in the vacuum rest frame. This in
turn indicates that an effective charge has condensed in vacuum, and that this
charge has locally the same motion as the vacuum rest frame.
\vskip 4mm
Similar considerations apply to fermions. Going back to Section 3 ,
we can assume that the spinor wave function $\mid \psi _n>$ is
locally approximated by a plane wave and, neglecting the cosmological redshift,
satisfies in the vacuum rest frame the equation:
\equation
d/dt~\mid \psi _n>~=~-i~e_n~\mid \psi _n>
\endequation
which has solution:
\equation
\psi _n~({\vec {\mathbf x}}~,~t)~~=~~exp~[-ie_n(t - t _0)]~~\psi
_n~({\vec {\mathbf x}}~,~t _0)~~=
~~exp~[-ie_n(t -t _0)~+~i{\vec {\mathbf k}}.{\vec {\mathbf x}}]~~\psi _0
\endequation
with group
velocity
${\vec {\mathbf v}}~~\simeq ~4\pi~h^{-1}~
s~(e_n-e_{n-1})~t~{\vec {\mathbf k}}/k$~.
If the $n$-dependence of
$e_n~n^{-1}$ can be neglected (massless case),
the constant $2\pi h^{-1}~e_n k^{-1}$
is the critical speed of the particle in vacuum
and the helicity is equivalent to chirality.
If we apply equations (37) and (39) to the spinor wave function, we get
similar solutions for energy in terms of momentum. But we can also linearize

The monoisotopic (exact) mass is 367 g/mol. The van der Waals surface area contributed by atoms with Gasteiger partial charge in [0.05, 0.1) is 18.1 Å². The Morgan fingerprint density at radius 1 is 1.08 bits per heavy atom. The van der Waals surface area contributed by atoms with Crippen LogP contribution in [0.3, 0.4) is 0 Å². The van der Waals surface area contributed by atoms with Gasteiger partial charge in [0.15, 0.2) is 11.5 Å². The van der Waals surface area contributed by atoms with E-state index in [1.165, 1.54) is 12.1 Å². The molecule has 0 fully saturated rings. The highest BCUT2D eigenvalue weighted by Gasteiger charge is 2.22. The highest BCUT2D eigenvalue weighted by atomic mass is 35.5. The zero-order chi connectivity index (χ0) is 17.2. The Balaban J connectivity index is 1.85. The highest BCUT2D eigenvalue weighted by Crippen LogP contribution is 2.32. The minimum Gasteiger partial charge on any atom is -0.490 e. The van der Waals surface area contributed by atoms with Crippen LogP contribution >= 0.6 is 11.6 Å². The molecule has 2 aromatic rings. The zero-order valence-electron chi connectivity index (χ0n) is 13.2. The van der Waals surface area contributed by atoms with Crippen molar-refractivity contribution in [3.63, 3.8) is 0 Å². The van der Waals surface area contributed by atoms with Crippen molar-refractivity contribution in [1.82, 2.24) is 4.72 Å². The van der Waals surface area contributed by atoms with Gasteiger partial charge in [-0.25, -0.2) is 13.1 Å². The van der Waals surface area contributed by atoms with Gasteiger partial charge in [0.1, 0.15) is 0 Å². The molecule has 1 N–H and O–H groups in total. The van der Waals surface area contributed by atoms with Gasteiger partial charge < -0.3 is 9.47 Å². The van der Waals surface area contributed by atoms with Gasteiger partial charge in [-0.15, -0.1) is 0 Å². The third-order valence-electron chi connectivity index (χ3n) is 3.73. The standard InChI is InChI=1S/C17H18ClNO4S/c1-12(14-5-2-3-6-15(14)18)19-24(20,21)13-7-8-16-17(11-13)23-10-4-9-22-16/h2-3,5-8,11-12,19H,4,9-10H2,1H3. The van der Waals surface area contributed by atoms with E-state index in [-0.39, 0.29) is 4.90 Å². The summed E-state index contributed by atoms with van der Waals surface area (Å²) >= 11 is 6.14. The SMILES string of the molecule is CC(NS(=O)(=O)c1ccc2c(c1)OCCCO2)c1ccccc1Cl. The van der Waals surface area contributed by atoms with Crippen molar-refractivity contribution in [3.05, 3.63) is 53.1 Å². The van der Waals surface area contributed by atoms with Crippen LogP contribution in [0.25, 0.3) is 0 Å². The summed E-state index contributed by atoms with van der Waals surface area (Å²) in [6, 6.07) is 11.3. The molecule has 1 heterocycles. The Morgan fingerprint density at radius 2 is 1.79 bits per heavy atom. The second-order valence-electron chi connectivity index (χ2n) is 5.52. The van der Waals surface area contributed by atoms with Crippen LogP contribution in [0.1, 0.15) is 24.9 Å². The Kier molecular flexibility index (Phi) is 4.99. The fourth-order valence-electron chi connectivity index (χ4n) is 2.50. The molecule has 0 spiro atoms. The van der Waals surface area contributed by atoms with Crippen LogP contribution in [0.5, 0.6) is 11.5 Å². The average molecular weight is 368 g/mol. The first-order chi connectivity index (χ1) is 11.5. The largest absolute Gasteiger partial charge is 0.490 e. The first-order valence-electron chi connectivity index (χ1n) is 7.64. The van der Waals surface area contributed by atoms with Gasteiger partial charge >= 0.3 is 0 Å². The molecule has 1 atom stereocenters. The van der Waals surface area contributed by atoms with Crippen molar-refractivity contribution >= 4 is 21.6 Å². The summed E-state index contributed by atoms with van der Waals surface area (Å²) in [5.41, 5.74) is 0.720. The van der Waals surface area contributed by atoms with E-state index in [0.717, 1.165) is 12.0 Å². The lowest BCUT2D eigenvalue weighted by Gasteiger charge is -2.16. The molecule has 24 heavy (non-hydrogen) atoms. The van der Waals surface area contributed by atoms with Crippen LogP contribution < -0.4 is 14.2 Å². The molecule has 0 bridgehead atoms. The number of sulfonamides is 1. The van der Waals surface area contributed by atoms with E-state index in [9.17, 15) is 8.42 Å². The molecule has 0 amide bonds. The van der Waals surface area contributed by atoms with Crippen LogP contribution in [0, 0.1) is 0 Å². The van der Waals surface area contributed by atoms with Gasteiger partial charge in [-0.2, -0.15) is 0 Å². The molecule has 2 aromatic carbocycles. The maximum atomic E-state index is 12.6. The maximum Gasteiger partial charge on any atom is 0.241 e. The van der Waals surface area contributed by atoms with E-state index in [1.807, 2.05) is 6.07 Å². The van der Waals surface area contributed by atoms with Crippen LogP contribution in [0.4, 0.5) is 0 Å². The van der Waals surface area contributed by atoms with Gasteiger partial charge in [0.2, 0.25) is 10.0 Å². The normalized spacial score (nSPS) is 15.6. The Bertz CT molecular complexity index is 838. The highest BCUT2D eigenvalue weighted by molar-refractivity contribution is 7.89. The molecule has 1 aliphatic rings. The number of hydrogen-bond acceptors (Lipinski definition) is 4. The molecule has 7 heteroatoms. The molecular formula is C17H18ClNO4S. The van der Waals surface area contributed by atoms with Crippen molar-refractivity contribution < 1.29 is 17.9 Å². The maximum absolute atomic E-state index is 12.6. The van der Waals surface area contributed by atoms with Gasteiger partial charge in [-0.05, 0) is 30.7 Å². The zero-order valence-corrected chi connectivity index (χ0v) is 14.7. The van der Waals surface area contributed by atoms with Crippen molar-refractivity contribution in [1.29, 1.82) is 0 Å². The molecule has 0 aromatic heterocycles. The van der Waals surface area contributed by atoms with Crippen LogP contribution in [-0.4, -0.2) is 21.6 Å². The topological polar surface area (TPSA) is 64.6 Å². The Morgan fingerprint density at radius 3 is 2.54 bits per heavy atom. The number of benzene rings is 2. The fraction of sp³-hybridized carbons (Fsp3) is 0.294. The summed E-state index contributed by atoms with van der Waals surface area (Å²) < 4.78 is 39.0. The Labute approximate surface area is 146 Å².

the equations introducing the real constants
$\alpha $ , $\delta $ and $\epsilon $ , and writing for (37):
\equation
(\alpha k_0~+~{\vec {\mathbf \sigma}}. {\vec {\mathbf k}}~+~\delta )~
\psi _1~~+~~\epsilon ~\psi _2~~=~~0
\endequation
\equation
(\alpha k_0~-~{\vec {\mathbf \sigma}}. {\vec {\mathbf k}}~+~\delta )~
\psi _2~~+~~\epsilon ~\psi _1~~=~~0
\endequation
which lead to:
\equation
[(\alpha k_0~+~\delta )^2~-~k^2~-~\epsilon ^2]~\psi _1~~=~~
[(\alpha k_0~+~\delta )^2~-~k^2~-~\epsilon ^2]~\psi _2~~=~~0
\endequation
and, for (39):
\equation
(\alpha k_0~+~ {\vec {\mathbf \sigma}}. {\vec {\mathbf k}}~-~\delta )~
\psi _1^*~~+~~\epsilon ~\psi _2^*~~=~~0
\endequation
\equation
(\alpha k_0~-~ {\vec {\mathbf \sigma}}. {\vec {\mathbf k}}~-~\delta )~
\psi _2^*~~+~~\epsilon ~\psi _1^*~~=~~0
\endequation
leading to:
\equation